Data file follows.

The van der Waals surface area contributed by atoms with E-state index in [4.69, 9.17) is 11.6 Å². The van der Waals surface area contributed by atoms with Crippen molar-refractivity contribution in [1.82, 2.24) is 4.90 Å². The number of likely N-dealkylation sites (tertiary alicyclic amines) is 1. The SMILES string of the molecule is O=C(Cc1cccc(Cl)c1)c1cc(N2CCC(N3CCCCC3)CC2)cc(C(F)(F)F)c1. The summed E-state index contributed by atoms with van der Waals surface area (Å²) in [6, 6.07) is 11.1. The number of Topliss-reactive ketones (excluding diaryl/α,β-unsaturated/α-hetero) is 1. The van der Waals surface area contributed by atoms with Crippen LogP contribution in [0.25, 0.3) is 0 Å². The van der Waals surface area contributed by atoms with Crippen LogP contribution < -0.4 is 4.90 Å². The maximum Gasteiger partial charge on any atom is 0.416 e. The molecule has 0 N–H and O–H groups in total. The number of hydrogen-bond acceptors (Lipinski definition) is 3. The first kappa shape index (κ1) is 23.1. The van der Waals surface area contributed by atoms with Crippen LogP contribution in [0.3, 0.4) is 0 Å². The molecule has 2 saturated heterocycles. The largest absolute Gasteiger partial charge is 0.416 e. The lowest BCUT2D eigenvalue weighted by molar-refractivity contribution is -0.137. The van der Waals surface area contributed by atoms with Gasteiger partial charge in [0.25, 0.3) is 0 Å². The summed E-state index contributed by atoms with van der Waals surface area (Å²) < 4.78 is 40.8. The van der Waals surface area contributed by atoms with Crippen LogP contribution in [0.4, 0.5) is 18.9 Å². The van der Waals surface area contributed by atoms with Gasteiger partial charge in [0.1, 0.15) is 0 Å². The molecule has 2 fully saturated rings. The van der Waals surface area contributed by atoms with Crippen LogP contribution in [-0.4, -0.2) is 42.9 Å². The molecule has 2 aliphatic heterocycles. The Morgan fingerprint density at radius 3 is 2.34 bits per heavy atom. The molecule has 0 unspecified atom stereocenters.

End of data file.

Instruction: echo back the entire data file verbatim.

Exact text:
The van der Waals surface area contributed by atoms with E-state index in [4.69, 9.17) is 11.6 Å². The van der Waals surface area contributed by atoms with Crippen molar-refractivity contribution in [1.82, 2.24) is 4.90 Å². The number of likely N-dealkylation sites (tertiary alicyclic amines) is 1. The SMILES string of the molecule is O=C(Cc1cccc(Cl)c1)c1cc(N2CCC(N3CCCCC3)CC2)cc(C(F)(F)F)c1. The summed E-state index contributed by atoms with van der Waals surface area (Å²) in [6, 6.07) is 11.1. The number of Topliss-reactive ketones (excluding diaryl/α,β-unsaturated/α-hetero) is 1. The van der Waals surface area contributed by atoms with Crippen LogP contribution in [0.25, 0.3) is 0 Å². The van der Waals surface area contributed by atoms with Crippen LogP contribution < -0.4 is 4.90 Å². The maximum Gasteiger partial charge on any atom is 0.416 e. The molecule has 0 N–H and O–H groups in total. The number of hydrogen-bond acceptors (Lipinski definition) is 3. The first kappa shape index (κ1) is 23.1. The van der Waals surface area contributed by atoms with Crippen LogP contribution in [0.3, 0.4) is 0 Å². The molecule has 2 saturated heterocycles. The largest absolute Gasteiger partial charge is 0.416 e. The lowest BCUT2D eigenvalue weighted by molar-refractivity contribution is -0.137. The van der Waals surface area contributed by atoms with Gasteiger partial charge in [0.25, 0.3) is 0 Å². The summed E-state index contributed by atoms with van der Waals surface area (Å²) < 4.78 is 40.8. The van der Waals surface area contributed by atoms with Crippen LogP contribution in [0.4, 0.5) is 18.9 Å². The van der Waals surface area contributed by atoms with Gasteiger partial charge in [0.1, 0.15) is 0 Å². The molecule has 2 fully saturated rings. The van der Waals surface area contributed by atoms with Crippen LogP contribution in [-0.4, -0.2) is 42.9 Å². The molecule has 2 aliphatic heterocycles. The Morgan fingerprint density at radius 3 is 2.34 bits per heavy atom. The molecule has 0 unspecified atom stereocenters.